Missouri students scored about as well as Illinois students but trailed their peers in Kansas on a national math and reading assessment, the Department of Elementary and Secondary Education announced Tuesday.
Scores on the 2017 National Assessment of Educational Progress – known colloquially as NAEP and sometimes referred to as the nation’s report card – remained steady, with Missouri fourth and eighth graders doing about as well as they did in 2015.
Unlike state assessments that measure whether students are meeting Missouri’s standards and expectations, NAEP is “a snapshot of a point in time,” says Nancy Bowles, spokeswoman for DESE. “It’s given every two years in two subjects, reading and math, for two grades, fourth and eighth grade.”
Only about 2,300 students take the NAEP exam, out of 900,000 Missouri schoolchildren. The same schools are often selected cyclically because NAEP looks for a representative sampling of students. DESE considers the test it administers, the Missouri Assessment Program, to be the more accurate evaluation of how schools and students are doing.
“Everyone wants to know how their local schools are performing and not necessarily comparing Missouri with other states,” Bowles says. “The whole idea of a national assessment is difficult at this point because so many states do have their own standards, and they vary in the rigor and number of expectations.”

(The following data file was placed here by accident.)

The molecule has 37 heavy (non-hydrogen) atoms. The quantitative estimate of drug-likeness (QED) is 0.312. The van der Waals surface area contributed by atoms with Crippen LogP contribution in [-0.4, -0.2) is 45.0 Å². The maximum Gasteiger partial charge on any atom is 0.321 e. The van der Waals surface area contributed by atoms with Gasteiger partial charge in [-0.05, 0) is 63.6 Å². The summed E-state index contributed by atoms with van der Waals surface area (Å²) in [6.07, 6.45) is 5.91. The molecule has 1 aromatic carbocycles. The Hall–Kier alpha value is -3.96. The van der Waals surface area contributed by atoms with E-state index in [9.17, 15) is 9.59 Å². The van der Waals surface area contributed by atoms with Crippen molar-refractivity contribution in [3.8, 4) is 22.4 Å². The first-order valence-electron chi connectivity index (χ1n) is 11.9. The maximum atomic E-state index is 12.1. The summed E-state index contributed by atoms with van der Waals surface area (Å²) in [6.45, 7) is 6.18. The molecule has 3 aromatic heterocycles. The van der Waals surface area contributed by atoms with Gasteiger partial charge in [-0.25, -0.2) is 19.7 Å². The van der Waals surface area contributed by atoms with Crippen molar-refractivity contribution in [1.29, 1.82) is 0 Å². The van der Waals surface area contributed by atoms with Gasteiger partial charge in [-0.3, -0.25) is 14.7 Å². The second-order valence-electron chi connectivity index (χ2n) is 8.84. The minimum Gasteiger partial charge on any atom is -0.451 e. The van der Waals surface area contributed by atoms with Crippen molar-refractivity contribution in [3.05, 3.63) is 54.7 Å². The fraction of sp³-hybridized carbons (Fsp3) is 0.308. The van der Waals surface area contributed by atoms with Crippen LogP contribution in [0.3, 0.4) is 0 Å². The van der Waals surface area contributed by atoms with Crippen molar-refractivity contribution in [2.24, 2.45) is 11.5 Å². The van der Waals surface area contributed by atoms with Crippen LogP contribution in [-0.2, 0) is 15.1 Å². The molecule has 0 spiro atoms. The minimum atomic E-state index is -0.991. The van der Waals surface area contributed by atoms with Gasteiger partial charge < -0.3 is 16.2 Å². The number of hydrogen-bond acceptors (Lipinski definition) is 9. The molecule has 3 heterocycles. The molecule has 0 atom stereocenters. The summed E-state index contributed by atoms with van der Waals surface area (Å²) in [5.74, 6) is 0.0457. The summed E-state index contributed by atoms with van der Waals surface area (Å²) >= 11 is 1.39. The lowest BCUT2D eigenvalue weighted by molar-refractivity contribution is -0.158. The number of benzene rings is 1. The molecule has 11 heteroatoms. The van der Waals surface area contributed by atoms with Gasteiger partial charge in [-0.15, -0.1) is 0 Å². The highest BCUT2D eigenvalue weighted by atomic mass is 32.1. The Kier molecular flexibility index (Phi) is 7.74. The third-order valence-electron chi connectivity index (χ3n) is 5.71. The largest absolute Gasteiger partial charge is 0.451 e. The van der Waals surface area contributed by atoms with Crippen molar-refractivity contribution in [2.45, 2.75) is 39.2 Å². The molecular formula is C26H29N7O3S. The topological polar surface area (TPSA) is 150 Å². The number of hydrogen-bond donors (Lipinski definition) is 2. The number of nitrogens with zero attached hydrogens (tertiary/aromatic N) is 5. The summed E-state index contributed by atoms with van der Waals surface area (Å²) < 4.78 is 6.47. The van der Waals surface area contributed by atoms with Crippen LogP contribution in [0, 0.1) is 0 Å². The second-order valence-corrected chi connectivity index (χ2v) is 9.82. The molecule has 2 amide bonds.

At the behest of the General Assembly, DESE has shifted away from the Common Core State Standards in favor of expectations developed by Missouri educators.
Even states like Kansas that made small gains in 2017 downplayed the significance of NAEP in favor of state assessments. A news release from the Kansas Department of Education described the slight gains eighth graders made on the NAEP math test as “nothing statistically significant.”
Whenever NAEP results come out, education think tanks tend to use them to prove whatever policy point their organization tries to make. The pro-charter Center for Education Reform decried the 2017 scores in an email blast Monday, echoing the ominous 1983 Reagan-era “A Nation At Risk” report that claimed American students were falling behind their peers in other countries.
“These scores are a sobering reminder that we remain a nation with far too many children and young adults poorly educated, unprepared to enter college or the workforce, and ultimately, unable to achieve the American Dream of living a rewarding, prosperous life,” Jeanne Allen, CEO of the Center for Education Reform, said in a statement.
But state education officials Tuesday cautioned that’s a lot to read into one test.
“It’s, I believe, a stretch to say public education is in a dire way based strictly because of the scores on NAEP,” Bowles says.